Why Does My Paycheck Show No Federal Taxes Paid?

by Grace Ferguson; Updated September 26, 2017
Always check your pay stub to ensure your deductions are appropriately withheld.

The Internal Revenue Service requires your employer to withhold federal income tax from your wages. Social Security and Medicare taxes are types of federal payroll taxes that you are required to pay via the withholding process. Certain situations can cause no federal taxes to be deducted from your paycheck.

Withholding Criteria

If you are a new employee, your employer is legally required to give you a W-4 form to complete. You include your federal income tax withholding conditions, such as, filing status and allowances, on the form. Your employer uses your W-4 and the IRS’ withholding tax tables (Circular E) to figure federal income tax withholding.


The IRS allows you to claim allowances on your W-4. For example, you can claim an allowance for yourself and each of your dependents. Each allowance gives you a certain sum, which lowers taxable wages. Consequently, the more allowances you claim the less federal income tax you pay; the less you claim, the more your tax withholding.

Claiming exempt on the W-4 form also results in no federal income tax withholding. Additionally, electing additional federal income tax to be withheld from each paycheck on the W-4 increases the withholding amount. Social Security and Medicare taxes always apply, except in rare exceptions, such as, if you are a student who works for a school where you are also a student.


Carefully examine your current W-4 form and adjust it accordingly if you want federal income tax to be withheld from your paycheck. Check Lines A through G of the W-4 to ensure you claim the appropriate amount of allowances. You can use the IRS online withholding calculator to determine if you need to submit a new W-4 form. The calculator shows you how to adjust your taxes to prevent underpaying or overpaying federal income tax. You should also check Line 6 of the W-4 to see if you opted for extra taxes to be withheld from your paycheck, and submit a new form if necessary.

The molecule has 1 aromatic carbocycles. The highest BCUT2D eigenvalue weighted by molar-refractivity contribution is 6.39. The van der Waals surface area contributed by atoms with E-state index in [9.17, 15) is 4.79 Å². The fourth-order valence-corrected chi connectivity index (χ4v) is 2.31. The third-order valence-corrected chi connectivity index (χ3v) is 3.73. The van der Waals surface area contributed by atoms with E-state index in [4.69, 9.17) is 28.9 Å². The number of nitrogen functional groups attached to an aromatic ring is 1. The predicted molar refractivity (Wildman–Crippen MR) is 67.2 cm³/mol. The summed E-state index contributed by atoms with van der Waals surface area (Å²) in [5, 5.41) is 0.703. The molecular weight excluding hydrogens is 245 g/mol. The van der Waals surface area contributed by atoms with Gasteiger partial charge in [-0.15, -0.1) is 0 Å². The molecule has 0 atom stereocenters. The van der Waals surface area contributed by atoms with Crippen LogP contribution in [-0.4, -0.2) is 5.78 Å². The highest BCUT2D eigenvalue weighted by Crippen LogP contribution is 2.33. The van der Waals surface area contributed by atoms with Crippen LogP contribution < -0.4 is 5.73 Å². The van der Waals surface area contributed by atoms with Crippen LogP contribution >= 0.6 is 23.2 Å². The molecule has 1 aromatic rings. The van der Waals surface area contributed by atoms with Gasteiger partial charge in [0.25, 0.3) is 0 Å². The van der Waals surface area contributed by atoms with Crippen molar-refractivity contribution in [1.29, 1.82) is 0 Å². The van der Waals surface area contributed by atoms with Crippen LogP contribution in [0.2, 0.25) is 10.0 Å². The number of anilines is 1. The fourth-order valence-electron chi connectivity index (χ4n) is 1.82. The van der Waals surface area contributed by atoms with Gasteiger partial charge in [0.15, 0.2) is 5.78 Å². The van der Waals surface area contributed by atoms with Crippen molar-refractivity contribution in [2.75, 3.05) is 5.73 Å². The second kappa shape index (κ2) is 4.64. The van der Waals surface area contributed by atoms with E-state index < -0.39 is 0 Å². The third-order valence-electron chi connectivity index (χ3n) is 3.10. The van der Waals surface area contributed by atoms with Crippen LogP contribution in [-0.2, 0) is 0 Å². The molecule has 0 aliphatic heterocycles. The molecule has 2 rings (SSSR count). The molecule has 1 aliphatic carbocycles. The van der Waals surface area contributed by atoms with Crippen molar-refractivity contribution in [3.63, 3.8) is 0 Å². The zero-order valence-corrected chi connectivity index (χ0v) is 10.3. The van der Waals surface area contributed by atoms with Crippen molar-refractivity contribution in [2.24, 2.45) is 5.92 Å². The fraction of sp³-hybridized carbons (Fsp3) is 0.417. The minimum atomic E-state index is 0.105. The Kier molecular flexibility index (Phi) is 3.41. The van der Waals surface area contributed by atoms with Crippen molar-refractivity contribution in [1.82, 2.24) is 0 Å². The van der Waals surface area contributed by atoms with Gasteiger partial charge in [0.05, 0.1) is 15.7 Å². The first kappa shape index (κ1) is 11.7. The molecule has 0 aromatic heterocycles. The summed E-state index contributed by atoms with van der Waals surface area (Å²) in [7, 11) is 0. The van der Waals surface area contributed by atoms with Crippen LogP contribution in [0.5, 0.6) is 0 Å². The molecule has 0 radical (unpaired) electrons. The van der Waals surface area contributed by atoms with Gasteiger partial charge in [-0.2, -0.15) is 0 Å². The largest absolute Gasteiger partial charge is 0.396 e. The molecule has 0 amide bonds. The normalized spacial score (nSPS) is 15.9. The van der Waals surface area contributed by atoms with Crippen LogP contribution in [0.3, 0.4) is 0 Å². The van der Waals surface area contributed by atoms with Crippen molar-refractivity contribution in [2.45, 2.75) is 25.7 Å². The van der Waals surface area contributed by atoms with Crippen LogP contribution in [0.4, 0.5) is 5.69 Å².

IRS Circular E gives the amount allowed per allowance based on your pay period. For 2010, the IRS gives $70.19 per allowance for a weekly payroll. Therefore, two allowances for a weekly payroll is $140.38 ($70.19 x 2 allowances); and two allowances for a biweekly payroll is $280.76 ($70.19 x 2 weeks = $140.38 x 2 allowances). To arrive at federal income tax withholding, your employer subtracts the total allowances amount from your gross wages. The result is your taxable wages. Your employer then uses the Circular E’s percentage method relevant to your taxable wages, filing status and pay period to figure the withholding amount.

Your employer calculates Social Security tax at 6.2 percent of gross wages, up to the yearly wage maximum of $106,800. It calculates Medicare tax at 1.45 percent of gross wages.


The reason for no federal taxes being withheld from your paycheck could simply be because your employer made an error in its calculation. Notify your employer immediately if this is the case.

About the Author

Grace Ferguson has been writing professionally since 2009. With 10 years of experience in employee benefits and payroll administration, Ferguson has written extensively on topics relating to employment and finance. A research writer as well, she has been published in The Sage Encyclopedia and Mission Bell Media.

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